Budgeting for Routine Immunization

Immunization costs are increasing, and the world’s 71 poorest countries depend highly on external partners to finance their national immunization (EPI) programs. External funding has increased in recent years but have governments kept pace? The graph below shows government budgets on routine immunization. Reported values were collected from national counterparts but have not been officially released.

Sabin’s Sustainable Immunization Financing Program works with eighteen African and Asian countries to find ways to increase their national immunization program investments.

The Gates Foundation recognized Sabin senior program officer Dr. Hélène Mambu-ma-Disu in particular for her work in establishing sustainable immunization financing in African countries.
On December 10, 2012 Nepal’s Rotary International District 3292 formed a Nineteen Member Executive Committee to manage and increase the size of the country’s immunization fund . The fund was established by the Rotary Club of Kathmandu North to explore domestic resources for immunization.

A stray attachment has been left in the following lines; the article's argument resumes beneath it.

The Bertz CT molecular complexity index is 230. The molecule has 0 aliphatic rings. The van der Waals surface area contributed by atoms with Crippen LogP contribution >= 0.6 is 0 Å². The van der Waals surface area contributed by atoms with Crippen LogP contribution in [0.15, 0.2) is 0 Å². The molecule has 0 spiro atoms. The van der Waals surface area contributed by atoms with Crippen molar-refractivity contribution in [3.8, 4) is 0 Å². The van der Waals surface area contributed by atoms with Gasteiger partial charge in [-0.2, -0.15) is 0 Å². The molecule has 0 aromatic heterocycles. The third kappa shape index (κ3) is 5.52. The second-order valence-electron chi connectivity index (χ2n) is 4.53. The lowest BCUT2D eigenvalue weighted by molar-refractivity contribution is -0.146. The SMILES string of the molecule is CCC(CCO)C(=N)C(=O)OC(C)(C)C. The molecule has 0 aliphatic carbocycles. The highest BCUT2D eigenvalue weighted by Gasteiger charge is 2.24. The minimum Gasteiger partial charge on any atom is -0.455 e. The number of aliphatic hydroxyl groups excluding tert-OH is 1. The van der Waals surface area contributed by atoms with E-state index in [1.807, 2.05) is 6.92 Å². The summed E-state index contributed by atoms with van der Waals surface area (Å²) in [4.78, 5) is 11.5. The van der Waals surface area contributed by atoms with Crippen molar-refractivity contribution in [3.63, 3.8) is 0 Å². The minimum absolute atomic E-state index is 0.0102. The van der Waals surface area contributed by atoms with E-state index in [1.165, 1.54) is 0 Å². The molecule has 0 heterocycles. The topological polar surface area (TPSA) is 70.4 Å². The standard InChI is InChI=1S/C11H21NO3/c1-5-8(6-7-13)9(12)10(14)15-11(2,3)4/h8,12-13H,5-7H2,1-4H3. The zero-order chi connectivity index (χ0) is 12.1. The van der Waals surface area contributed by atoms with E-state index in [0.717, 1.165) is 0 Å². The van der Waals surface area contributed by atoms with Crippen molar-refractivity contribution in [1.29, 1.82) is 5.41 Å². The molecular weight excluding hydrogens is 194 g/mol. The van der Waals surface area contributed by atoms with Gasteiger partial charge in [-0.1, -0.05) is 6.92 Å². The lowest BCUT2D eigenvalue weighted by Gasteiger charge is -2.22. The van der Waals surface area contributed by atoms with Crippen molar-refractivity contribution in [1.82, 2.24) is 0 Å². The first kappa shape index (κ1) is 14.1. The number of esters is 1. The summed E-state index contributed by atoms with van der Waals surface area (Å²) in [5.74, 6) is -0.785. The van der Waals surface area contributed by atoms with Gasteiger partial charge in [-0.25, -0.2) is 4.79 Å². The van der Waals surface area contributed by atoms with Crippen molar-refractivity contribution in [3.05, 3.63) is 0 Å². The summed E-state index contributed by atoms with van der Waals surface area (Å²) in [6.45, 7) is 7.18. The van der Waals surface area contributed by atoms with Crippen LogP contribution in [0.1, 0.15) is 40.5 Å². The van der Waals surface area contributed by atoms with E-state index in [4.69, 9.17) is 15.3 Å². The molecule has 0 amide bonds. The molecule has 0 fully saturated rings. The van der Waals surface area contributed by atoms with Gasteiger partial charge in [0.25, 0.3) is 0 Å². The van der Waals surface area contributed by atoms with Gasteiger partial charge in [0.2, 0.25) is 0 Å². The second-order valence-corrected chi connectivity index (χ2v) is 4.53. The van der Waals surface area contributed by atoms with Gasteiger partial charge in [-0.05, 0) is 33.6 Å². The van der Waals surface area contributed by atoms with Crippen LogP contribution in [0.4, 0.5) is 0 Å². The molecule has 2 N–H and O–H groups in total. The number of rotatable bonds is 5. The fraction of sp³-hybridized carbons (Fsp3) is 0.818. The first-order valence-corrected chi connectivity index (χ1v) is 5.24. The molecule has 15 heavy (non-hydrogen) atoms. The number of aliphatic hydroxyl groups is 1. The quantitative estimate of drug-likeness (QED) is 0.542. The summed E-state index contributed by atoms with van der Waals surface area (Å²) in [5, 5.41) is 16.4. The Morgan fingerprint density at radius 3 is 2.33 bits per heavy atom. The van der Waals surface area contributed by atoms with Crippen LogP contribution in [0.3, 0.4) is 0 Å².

Last Friday, Sabin sponsored a meeting in Kathmandu, Nepal to discuss the establishment of a fund to ensure sustainable immunization financing in the country.

On January 23, Mongolia held its first ever National Parliamentary briefing on sustainable immunization financing (SIF). SIF Senior Program Officer Khongorzul Dari reports that the meeting was a big success.

Since its inception, the SIF Program objectives have been consistent: To help countries increase their immunization budgets and to pass legislation assuring sustainable government immunization financing in perpetuity.

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